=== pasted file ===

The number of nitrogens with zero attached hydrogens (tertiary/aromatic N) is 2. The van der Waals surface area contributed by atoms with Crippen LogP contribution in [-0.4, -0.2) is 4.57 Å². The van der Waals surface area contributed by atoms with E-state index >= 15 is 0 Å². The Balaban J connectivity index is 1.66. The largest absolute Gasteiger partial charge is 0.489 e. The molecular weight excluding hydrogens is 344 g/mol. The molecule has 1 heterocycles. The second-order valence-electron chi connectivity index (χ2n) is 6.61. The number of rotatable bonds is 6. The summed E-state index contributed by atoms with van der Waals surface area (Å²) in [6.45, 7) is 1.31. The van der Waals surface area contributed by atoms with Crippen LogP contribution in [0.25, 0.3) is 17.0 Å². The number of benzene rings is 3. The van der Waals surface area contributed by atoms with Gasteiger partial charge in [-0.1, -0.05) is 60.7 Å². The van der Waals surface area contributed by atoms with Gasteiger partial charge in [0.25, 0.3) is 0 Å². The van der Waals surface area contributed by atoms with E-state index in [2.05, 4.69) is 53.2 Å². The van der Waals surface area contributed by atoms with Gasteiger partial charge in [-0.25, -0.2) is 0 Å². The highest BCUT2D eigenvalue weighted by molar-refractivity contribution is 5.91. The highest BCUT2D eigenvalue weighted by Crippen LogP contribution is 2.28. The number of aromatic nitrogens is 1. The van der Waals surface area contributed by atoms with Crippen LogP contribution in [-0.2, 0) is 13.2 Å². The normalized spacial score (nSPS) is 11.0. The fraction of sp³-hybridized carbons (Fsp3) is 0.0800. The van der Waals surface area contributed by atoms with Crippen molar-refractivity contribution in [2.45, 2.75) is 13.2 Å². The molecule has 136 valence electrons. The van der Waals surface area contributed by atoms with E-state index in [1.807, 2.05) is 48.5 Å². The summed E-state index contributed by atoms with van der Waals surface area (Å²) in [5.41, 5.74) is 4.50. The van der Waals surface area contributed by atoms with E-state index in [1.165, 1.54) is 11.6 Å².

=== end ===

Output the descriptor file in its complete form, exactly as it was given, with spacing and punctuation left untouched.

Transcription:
The number of nitrogens with zero attached hydrogens (tertiary/aromatic N) is 2. The van der Waals surface area contributed by atoms with Crippen LogP contribution in [-0.4, -0.2) is 4.57 Å². The van der Waals surface area contributed by atoms with E-state index >= 15 is 0 Å². The Balaban J connectivity index is 1.66. The largest absolute Gasteiger partial charge is 0.489 e. The molecular weight excluding hydrogens is 344 g/mol. The molecule has 1 heterocycles. The second-order valence-electron chi connectivity index (χ2n) is 6.61. The number of rotatable bonds is 6. The summed E-state index contributed by atoms with van der Waals surface area (Å²) in [6.45, 7) is 1.31. The van der Waals surface area contributed by atoms with Crippen LogP contribution in [0.25, 0.3) is 17.0 Å². The number of benzene rings is 3. The van der Waals surface area contributed by atoms with Gasteiger partial charge in [-0.1, -0.05) is 60.7 Å². The van der Waals surface area contributed by atoms with Gasteiger partial charge in [0.25, 0.3) is 0 Å². The van der Waals surface area contributed by atoms with E-state index in [2.05, 4.69) is 53.2 Å². The van der Waals surface area contributed by atoms with Gasteiger partial charge in [-0.25, -0.2) is 0 Å². The highest BCUT2D eigenvalue weighted by molar-refractivity contribution is 5.91. The highest BCUT2D eigenvalue weighted by Crippen LogP contribution is 2.28. The number of aromatic nitrogens is 1. The van der Waals surface area contributed by atoms with Crippen LogP contribution in [-0.2, 0) is 13.2 Å². The normalized spacial score (nSPS) is 11.0. The fraction of sp³-hybridized carbons (Fsp3) is 0.0800. The van der Waals surface area contributed by atoms with Crippen molar-refractivity contribution in [2.45, 2.75) is 13.2 Å². The molecule has 136 valence electrons. The van der Waals surface area contributed by atoms with E-state index in [1.807, 2.05) is 48.5 Å². The summed E-state index contributed by atoms with van der Waals surface area (Å²) in [5.41, 5.74) is 4.50. The van der Waals surface area contributed by atoms with E-state index in [1.165, 1.54) is 11.6 Å².